29 Nov Alumni Spotlight – Anjuli Wagner ’05
Anjuli graduated in 2005, having spent her senior year at Woodstock. She went on to Tufts University and studied Peace & Justice studies and Community Health as an Undergraduate Degree. She then did her Masters in Public Health and PhD in Epidemiology (how to design and analyze human health research studies) at the University of Washington, where she is currently still working as a Post Doc.
What brought you here?
My father and uncles (4 Wagner men) had gone to Woodstock in the 50s and 60s, and I had always wanted to see where he grew up. I was also interested in being in a multicultural environment, which was missing at my suburban high school.
Who did you most look up to during your time there?
I admired so many of my teachers, particularly Reid Blickenstaff, Priya Dinakaran, Sharon Seto, and Chris Rogers. Mr. D was especially influential in my life and made me realize that I really loved math and that I could simultaneoulsy love math and humanities. I recently wrote to Mr. D to tell him what an impact that calculus class had on my career. We use calculus every day in my work!
What do you miss the most?
Conversations in the dorms late into the night, learning about different religions and cultures. One of my favorite conversations was learning about different ways that the first rains of the monsoons are celebrated.
What were you involved in during your time at Woodstock?
At Woodstock, I played cello in the orchestra and in a quartet and participated in the school play.
What is valuable about the WS experience and why we understand each other in a unique way?
Woodstock left me with a deep appreciation of diversity in a multifaceted way. I learned so much from my fellow students about the ways in which they grew up and how that gelled with and challenged how they lived at Woodstock. I learned how to open my mind about religion and make decisions for myself about what did and did not resonate with me about different schools of religious thought. I also learned about the simple commonalities that can bring people from the most different backgrounds together, namely Waiwai with amul cheese spread and chili garlic sauce 🙂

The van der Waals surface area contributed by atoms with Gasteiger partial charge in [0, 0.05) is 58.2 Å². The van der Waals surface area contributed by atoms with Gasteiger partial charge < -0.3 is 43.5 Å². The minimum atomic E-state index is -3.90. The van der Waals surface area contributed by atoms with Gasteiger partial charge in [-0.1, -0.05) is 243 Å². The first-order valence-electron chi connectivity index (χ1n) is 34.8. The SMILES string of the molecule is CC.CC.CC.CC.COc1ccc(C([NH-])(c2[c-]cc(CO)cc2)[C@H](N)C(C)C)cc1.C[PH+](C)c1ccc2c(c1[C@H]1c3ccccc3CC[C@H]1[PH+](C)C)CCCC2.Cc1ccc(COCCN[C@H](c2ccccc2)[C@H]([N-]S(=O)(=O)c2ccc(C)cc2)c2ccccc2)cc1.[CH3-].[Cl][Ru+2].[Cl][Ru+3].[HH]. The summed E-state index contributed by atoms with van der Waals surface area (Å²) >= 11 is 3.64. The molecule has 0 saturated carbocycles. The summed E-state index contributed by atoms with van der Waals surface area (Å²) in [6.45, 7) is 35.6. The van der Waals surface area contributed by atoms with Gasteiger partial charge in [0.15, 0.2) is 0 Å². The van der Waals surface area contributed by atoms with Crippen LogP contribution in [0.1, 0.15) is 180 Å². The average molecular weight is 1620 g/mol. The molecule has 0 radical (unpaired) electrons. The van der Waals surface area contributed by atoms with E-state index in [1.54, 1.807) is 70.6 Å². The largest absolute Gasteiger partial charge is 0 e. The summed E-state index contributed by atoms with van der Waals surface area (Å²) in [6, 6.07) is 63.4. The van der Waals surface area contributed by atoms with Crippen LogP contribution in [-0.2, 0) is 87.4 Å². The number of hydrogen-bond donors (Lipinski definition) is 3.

What are you involved in now that you’re passionate about?
I’m very passionate about my work as an HIV researcher in Kenya. I appreciate my teammates and colleagues immensely and feel thankful every day to be part of a team with such dedication and talent. We’ve been working together and growing for the past 7 years and I can’t imagine a more rewarding group of folks to spend late nights and early mornings writing grants, having meetings on skype, and navigating the world of complex research studies.
Share with us a note on your time in Mussoorie.
One morning Sue Swanson took a group of us on a hike up the Chukkar early in the morning to watch the sunrise. It was a group of all women and none of us students had ever been on that little hike before. It was an incredibly special (albeit incredibly cold!) morning, ending with some hot tea at the top.
Another memory that I hold dear is when my dad came to Mussoorie for my graduation and hiked up and down the hillside searching for butterflies as he had done as a student. He came back from that hike smiling from ear to ear with hundreds of photos of butterflies to bring home.